DUBLIN, March 5 (Reuters) - Ireland's services sector grew at its slowest rate in six months in February but business expectations point to another uptick in activity this year, a survey showed on Tuesday.
Ireland, which received an 85 billion euro ($110 billion) EU-IMF bail out over two years ago, has avoided the recession gripping much of Europe thanks to sturdy exports. The government expects the economy to expand by 1.5 percent this year.
The NCB Purchasing Managers' Index (PMI) of activity in the services sector, which accounts for roughly 60 percent of the Irish economy, eased back to 53.6 from January's five-year high of 56.8. But the index remained well above the 50 line that separates growth from contraction.
Growth in new export orders also eased after two months of blistering expansion, with the subindex pulling back to 56.7 from peak growth levels of 63.5 seen in January - the highest rate since the poll began in June 2002.
"There was a moderation in the pace of growth in exports during February, however, this must be considered in the context of January's outturn, which represented the fastest growth rate in the history of the series," said Philip O'Sullivan, chief economist at NCB Stockbrokers.
Despite a struggling domestic economy mired in high unemployment and relentless austerity, businesses forecast activity to be higher in 12 months' time than current levels, with expectations gathering pace for the second successive month.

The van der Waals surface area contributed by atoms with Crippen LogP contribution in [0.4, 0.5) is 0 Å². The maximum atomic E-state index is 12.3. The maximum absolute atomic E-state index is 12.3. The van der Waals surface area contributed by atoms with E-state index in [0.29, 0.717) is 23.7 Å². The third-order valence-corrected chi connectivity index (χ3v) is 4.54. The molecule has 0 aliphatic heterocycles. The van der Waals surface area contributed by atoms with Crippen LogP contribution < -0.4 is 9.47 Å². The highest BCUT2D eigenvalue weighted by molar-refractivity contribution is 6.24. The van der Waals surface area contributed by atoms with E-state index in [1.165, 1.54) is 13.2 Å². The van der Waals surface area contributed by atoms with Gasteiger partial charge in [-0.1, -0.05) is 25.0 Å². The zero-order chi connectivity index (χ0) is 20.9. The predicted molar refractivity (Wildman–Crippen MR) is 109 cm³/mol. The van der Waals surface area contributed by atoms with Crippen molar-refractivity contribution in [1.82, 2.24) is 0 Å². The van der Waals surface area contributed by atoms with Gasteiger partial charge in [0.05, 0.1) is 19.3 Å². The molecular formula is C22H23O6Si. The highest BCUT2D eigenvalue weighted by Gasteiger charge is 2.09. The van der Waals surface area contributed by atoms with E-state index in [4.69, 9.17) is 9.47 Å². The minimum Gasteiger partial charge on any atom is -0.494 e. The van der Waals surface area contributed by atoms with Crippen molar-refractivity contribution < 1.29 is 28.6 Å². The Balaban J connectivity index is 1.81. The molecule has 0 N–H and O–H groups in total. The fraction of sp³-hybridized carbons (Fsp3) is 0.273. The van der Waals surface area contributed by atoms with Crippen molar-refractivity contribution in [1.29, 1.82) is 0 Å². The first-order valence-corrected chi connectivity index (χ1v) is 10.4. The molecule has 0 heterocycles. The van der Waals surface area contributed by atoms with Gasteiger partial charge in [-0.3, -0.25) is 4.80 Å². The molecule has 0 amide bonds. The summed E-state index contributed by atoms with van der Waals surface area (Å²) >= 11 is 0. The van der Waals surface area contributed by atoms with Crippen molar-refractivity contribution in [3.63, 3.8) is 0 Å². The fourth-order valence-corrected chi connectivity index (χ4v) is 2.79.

Companies have reduced their prices charged in each month since August 2008, as a mismatch in input and output prices weigh on profitability in the sector.
A separate survey last week showed that manufacturing sector activity gained pace in February from a nine-month low, standing Ireland in stark contrast to the contraction in factory activity for the euro zone as a whole.
Other data released last week showed that Ireland's unemployment rate fell to a two-year low of 14.2 in the fourth quarter of last year, boosting hopes that the struggling domestic economy may soon begin to recover.
($1 = 0.7702 euros) (Reporting by Stephen Mangan; Editing by Hugh Lawson)